Planning a landfill site

For at least a couple of thousand years households used to dispose of their own waste by either recycling it, composting biological material and burning the rest. Population growth and the popularity of living in cities increased the demand for waste disposal on a local basis quite dramatically and it was not long before all the available obvious tipping sites, such as abandoned quarries and mines and natural features that required levelling, were full and we now have a very considerable problem in this country finding space for all the rubbish that we have to discard every day.

Choosing a landfill site is not easy. It needs to have good communications to the region it is destined to serve, and although roads can be considered adequate it has to be borne in mind that the carriage of large volumes and weights of waste over most road surfaces can degrade them considerably, apart from the inevitable noise, air pollution and dust that is generated by hundreds or thousands of truck movements, and so a rail connection would be far better. Naturally there are government requirements for every site; it is necessary not only to cause in absolute minimum of disturbance and hazards for people living nearby but waste brings with it many long-term problems, not least of all the generation of methane and other gases and leaching out of potentially toxic chemicals over a long period of time and these problems have to be anticipated and planned for right at the outset. To prevent contamination of local water courses it is necessary for every landfill site to be properly lined either with a man-made membrane or with impervious clay; a drainage system must be put in to channel any liquids that come out of the landfill into a suitable treatment area, and this is not easy; waste tends to settle over a period of time which means that drainage pipes within the landfill can become disturbed or damaged. Methane is a greenhouse gas which is far more damaging than carbon dioxide; it is however a saleable commodity and so means of extracting it and processing it will have to be put in place.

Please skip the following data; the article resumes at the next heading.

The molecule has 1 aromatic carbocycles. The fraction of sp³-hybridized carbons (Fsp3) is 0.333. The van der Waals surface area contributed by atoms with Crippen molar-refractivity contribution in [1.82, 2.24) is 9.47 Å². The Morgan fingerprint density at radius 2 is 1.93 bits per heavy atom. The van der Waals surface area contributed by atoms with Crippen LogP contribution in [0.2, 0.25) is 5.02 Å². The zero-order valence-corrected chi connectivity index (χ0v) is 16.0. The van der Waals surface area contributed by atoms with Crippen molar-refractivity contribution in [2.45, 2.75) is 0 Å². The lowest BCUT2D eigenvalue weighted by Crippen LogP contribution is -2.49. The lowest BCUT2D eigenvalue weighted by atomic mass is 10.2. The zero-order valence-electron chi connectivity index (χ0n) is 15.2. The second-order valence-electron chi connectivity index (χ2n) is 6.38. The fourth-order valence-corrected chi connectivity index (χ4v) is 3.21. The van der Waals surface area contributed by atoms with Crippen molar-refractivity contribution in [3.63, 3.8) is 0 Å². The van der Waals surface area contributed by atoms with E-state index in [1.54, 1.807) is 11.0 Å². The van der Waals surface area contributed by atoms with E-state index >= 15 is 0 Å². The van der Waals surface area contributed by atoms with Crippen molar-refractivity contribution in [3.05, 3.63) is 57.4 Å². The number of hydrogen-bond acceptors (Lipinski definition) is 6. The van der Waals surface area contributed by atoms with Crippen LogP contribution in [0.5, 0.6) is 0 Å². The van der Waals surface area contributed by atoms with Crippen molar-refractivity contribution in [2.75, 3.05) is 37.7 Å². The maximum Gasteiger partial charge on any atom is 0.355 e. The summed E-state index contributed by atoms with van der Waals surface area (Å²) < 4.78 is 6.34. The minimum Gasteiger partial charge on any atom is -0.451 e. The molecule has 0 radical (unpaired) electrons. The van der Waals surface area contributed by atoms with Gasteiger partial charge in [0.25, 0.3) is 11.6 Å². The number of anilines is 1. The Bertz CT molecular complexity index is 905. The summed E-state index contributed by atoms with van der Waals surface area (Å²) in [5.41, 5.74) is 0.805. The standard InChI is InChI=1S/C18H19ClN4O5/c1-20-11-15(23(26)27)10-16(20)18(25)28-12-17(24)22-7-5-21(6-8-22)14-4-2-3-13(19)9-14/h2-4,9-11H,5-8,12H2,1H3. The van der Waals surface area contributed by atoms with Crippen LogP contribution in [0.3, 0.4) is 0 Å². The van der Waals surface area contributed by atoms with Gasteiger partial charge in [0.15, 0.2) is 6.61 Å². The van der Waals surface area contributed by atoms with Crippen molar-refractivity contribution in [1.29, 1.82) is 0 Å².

On a properly managed landfill site every load is inspected to ensure that no contraband material which can cause problems to the system is slipped through; loads have to be weighed and then at lorry wheels must be washed before vehicles leave the site, in order to reduce pollution as much as possible. Every evening before the close of work the newly deposited materials should be covered with a layer of soil to help with compaction and to keep scavengers such as seabirds at bay. Security precautions have to be taken to prevent human scavengers from entering the area; not only can their activities caused disruption to the smooth running of the operation but also, since a waste disposal site is a very dangerous environment, they can put their own welfare and that of others at risk.

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Sadly, the huge proportion of the goods that we throw away every day are either unnecessary; display packaging whose only purpose is to allow for effective merchandising is the example; reusable in some way. The move towards recycling rather than landfill is a positive step, but there will always be a substantial proportion of discarded waste which is unsuitable for this. Some of this can be incinerated and the resultant heat used for other purposes; this again raises problems of air pollution particularly since it is practically impossible to be 100% certain that no toxic materials are emitted by the chimneys. We therefore are faced with the paradoxical situation that although it is necessary to have landfill sites near enough to population areas to avoid unnecessary vehicle journeys, it is also necessary to have them far enough away to avoid health and nuisance issues.

Copyright 2006